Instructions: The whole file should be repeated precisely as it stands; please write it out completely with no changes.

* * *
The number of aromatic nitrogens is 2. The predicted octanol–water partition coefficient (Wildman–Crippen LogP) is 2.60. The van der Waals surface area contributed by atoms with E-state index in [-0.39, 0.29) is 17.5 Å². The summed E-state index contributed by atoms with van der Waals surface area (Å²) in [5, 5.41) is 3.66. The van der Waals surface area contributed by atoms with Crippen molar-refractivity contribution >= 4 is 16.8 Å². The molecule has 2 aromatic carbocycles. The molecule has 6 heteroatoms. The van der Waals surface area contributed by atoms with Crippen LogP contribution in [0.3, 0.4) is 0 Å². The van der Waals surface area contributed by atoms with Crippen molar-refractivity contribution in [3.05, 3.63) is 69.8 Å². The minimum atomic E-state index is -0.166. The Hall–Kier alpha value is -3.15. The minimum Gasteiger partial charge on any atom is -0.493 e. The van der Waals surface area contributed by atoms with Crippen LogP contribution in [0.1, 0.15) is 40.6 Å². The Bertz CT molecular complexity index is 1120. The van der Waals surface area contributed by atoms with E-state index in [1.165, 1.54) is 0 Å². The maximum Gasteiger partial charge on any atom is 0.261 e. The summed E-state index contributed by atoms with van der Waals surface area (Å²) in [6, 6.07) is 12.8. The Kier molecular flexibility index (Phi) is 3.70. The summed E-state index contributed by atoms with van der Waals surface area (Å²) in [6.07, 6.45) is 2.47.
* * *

The number of aromatic nitrogens is 2. The predicted octanol–water partition coefficient (Wildman–Crippen LogP) is 2.60. The van der Waals surface area contributed by atoms with E-state index in [-0.39, 0.29) is 17.5 Å². The summed E-state index contributed by atoms with van der Waals surface area (Å²) in [5, 5.41) is 3.66. The van der Waals surface area contributed by atoms with Crippen molar-refractivity contribution >= 4 is 16.8 Å². The molecule has 2 aromatic carbocycles. The molecule has 6 heteroatoms. The van der Waals surface area contributed by atoms with Crippen LogP contribution in [0.3, 0.4) is 0 Å². The van der Waals surface area contributed by atoms with Crippen molar-refractivity contribution in [3.05, 3.63) is 69.8 Å². The minimum atomic E-state index is -0.166. The Hall–Kier alpha value is -3.15. The minimum Gasteiger partial charge on any atom is -0.493 e. The van der Waals surface area contributed by atoms with Crippen LogP contribution in [0.1, 0.15) is 40.6 Å². The Bertz CT molecular complexity index is 1120. The van der Waals surface area contributed by atoms with E-state index in [1.165, 1.54) is 0 Å². The maximum Gasteiger partial charge on any atom is 0.261 e. The summed E-state index contributed by atoms with van der Waals surface area (Å²) in [6, 6.07) is 12.8. The Kier molecular flexibility index (Phi) is 3.70. The summed E-state index contributed by atoms with van der Waals surface area (Å²) in [6.07, 6.45) is 2.47.